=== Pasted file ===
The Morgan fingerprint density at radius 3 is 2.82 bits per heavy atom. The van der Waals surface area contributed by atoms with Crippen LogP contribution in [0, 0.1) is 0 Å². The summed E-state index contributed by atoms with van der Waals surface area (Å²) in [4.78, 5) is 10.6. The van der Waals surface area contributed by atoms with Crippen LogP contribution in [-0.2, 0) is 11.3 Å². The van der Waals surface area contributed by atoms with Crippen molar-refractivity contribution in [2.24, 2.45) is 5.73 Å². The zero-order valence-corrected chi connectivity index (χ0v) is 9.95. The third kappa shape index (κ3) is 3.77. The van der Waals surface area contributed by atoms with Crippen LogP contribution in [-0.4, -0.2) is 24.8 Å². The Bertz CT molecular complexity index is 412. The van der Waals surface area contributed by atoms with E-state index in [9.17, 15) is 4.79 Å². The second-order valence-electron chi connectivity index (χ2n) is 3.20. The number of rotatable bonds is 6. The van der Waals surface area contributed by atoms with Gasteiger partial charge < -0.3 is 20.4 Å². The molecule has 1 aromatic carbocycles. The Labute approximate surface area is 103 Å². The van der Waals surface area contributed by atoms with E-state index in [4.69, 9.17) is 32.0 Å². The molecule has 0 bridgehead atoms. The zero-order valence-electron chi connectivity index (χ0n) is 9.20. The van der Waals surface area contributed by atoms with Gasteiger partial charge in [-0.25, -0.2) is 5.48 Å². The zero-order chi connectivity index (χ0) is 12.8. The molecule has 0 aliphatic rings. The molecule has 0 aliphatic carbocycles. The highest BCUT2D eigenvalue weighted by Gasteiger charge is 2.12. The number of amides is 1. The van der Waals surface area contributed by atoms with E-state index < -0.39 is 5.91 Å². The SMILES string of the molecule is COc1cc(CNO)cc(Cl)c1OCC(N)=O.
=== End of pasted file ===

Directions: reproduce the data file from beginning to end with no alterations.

The Morgan fingerprint density at radius 3 is 2.82 bits per heavy atom. The van der Waals surface area contributed by atoms with Crippen LogP contribution in [0, 0.1) is 0 Å². The summed E-state index contributed by atoms with van der Waals surface area (Å²) in [4.78, 5) is 10.6. The van der Waals surface area contributed by atoms with Crippen LogP contribution in [-0.2, 0) is 11.3 Å². The van der Waals surface area contributed by atoms with Crippen molar-refractivity contribution in [2.24, 2.45) is 5.73 Å². The zero-order valence-corrected chi connectivity index (χ0v) is 9.95. The third kappa shape index (κ3) is 3.77. The van der Waals surface area contributed by atoms with Crippen LogP contribution in [-0.4, -0.2) is 24.8 Å². The Bertz CT molecular complexity index is 412. The van der Waals surface area contributed by atoms with E-state index in [9.17, 15) is 4.79 Å². The second-order valence-electron chi connectivity index (χ2n) is 3.20. The number of rotatable bonds is 6. The van der Waals surface area contributed by atoms with Gasteiger partial charge < -0.3 is 20.4 Å². The molecule has 1 aromatic carbocycles. The Labute approximate surface area is 103 Å². The van der Waals surface area contributed by atoms with E-state index in [4.69, 9.17) is 32.0 Å². The molecule has 0 bridgehead atoms. The zero-order valence-electron chi connectivity index (χ0n) is 9.20. The van der Waals surface area contributed by atoms with Gasteiger partial charge in [-0.25, -0.2) is 5.48 Å². The zero-order chi connectivity index (χ0) is 12.8. The molecule has 0 aliphatic rings. The molecule has 0 aliphatic carbocycles. The highest BCUT2D eigenvalue weighted by Gasteiger charge is 2.12. The number of amides is 1. The van der Waals surface area contributed by atoms with E-state index < -0.39 is 5.91 Å². The SMILES string of the molecule is COc1cc(CNO)cc(Cl)c1OCC(N)=O.